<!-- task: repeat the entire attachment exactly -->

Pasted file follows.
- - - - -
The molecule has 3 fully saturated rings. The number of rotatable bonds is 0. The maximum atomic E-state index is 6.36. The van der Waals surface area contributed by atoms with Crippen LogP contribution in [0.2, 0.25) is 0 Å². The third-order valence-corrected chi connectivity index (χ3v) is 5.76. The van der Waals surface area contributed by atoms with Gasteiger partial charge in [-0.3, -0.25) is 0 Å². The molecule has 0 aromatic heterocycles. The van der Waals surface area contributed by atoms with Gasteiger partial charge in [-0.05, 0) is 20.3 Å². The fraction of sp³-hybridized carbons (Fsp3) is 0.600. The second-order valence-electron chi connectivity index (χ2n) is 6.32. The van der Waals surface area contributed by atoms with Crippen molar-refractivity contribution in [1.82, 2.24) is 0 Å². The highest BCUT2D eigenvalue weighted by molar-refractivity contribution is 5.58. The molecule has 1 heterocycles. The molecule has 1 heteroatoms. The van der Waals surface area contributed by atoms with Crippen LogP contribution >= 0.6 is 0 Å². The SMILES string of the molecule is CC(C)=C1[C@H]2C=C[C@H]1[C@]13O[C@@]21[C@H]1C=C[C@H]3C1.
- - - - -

The molecule has 3 fully saturated rings. The number of rotatable bonds is 0. The maximum atomic E-state index is 6.36. The van der Waals surface area contributed by atoms with Crippen LogP contribution in [0.2, 0.25) is 0 Å². The third-order valence-corrected chi connectivity index (χ3v) is 5.76. The van der Waals surface area contributed by atoms with Gasteiger partial charge in [-0.3, -0.25) is 0 Å². The molecule has 0 aromatic heterocycles. The van der Waals surface area contributed by atoms with Gasteiger partial charge in [-0.05, 0) is 20.3 Å². The fraction of sp³-hybridized carbons (Fsp3) is 0.600. The second-order valence-electron chi connectivity index (χ2n) is 6.32. The van der Waals surface area contributed by atoms with Crippen molar-refractivity contribution in [1.82, 2.24) is 0 Å². The highest BCUT2D eigenvalue weighted by molar-refractivity contribution is 5.58. The molecule has 1 heterocycles. The molecule has 1 heteroatoms. The van der Waals surface area contributed by atoms with Crippen LogP contribution >= 0.6 is 0 Å². The SMILES string of the molecule is CC(C)=C1[C@H]2C=C[C@H]1[C@]13O[C@@]21[C@H]1C=C[C@H]3C1.